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Working towards SDG 13, Climate Action: Ireland at COP24

Working towards SDG 13, Climate Action: Ireland at COP24

Ireland at COP24


Working towards SDG 13, Climate Action

Ireland at COP24


“If we don’t take action, the collapse of our civilisations and the extinction of much of the natural world is on the horizon.” – Sir David Attenborough, COP24 Opening Ceremony


The UN climate conference, referred to as the COP (Conference of Parties) provides crucial space for countries to come together and thrash out ideas, concerns and decisions regarding national and international efforts to tackle climate change.


COP24, taking place in Poland this year, is an important milestone as it brings together over 195 countries to lay down the rules that will govern the Paris Agreement, and make it a reality on the ground.


COP24 is being held against the backdrop of a landmark report by the Intergovernmental Panel on Climate Change (IPCC) on global warming of 1.5ºC, published in October 2018. The report highlights the pressing urgency to tackle climate change, and the closing window of time that the international community has to do this.


Irish Aid works with countries that are at the forefront of climate change – countries that already experience intense drought, sea-level rise, extreme weather events and loss of biodiversity, among others. All of these effects lead to longer term development challenges for our partner countries and erode the opportunity for poorer people to free themselves from poverty and inequality. Irish Aid works with our partners to strengthen their capacity and resilience against the impacts of climate change, and empower communities to drive the solutions for longer term sustainable development.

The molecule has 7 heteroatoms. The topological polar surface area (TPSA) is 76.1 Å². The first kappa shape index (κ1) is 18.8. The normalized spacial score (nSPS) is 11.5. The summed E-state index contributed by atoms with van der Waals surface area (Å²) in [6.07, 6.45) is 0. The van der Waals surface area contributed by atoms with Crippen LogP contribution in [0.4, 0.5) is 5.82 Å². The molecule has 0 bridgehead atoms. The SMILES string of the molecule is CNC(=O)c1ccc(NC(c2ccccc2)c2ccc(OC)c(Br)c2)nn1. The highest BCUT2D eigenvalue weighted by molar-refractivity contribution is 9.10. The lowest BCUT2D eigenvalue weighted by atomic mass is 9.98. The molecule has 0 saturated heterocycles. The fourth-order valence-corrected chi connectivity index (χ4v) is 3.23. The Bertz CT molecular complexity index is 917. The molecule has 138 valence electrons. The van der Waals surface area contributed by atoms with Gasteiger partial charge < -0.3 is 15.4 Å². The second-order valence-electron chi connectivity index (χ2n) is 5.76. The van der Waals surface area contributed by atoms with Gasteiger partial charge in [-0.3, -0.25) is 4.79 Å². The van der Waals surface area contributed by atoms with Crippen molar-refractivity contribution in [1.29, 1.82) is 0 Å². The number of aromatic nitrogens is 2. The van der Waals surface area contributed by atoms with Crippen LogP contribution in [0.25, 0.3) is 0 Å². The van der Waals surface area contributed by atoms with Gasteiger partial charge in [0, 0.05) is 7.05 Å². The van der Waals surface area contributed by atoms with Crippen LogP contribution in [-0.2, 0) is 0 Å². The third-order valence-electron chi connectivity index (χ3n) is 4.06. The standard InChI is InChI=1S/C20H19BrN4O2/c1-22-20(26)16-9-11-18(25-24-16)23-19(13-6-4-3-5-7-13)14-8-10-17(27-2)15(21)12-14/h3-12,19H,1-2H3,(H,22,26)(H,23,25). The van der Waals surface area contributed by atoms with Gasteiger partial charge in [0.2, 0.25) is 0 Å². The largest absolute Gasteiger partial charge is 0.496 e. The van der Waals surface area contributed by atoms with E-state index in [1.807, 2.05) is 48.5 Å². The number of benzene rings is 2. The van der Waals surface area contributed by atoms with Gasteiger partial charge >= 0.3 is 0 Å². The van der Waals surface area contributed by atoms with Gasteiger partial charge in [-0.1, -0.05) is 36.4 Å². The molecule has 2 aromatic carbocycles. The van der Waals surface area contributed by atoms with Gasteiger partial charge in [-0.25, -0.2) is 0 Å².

At COP24, Irish Aid is bringing forward our experiences from working with our partners, many of which are Least Developed Countries (LDCs). We are also supporting LDCs and Small Island Developing States (SIDS) to amplify their voices and concerns at the climate talks. We are highlighting priority issues such as adaptation and resilience to climate change impacts, and are working with our partner countries to identify how to best address their needs in the face of a changing climate, including through technical support and capacity-building


We are also concentrating our efforts on strengthening the inclusion and empowerment of women in climate action, including in the UN climate discussions. Women commonly face higher risks when confronted with natural hazards and they carry the most burden from the effects of climate change.


At COP24, the Irish delegation is building on last year’s work which culminated in the establishment of a Gender Action Plan. We are promoting our newly published policy brief which spells out how policy-makers and practitioners can advance the role of women in leading climate solutions. We will also work with other countries to put the Gender Action Plan in motion.


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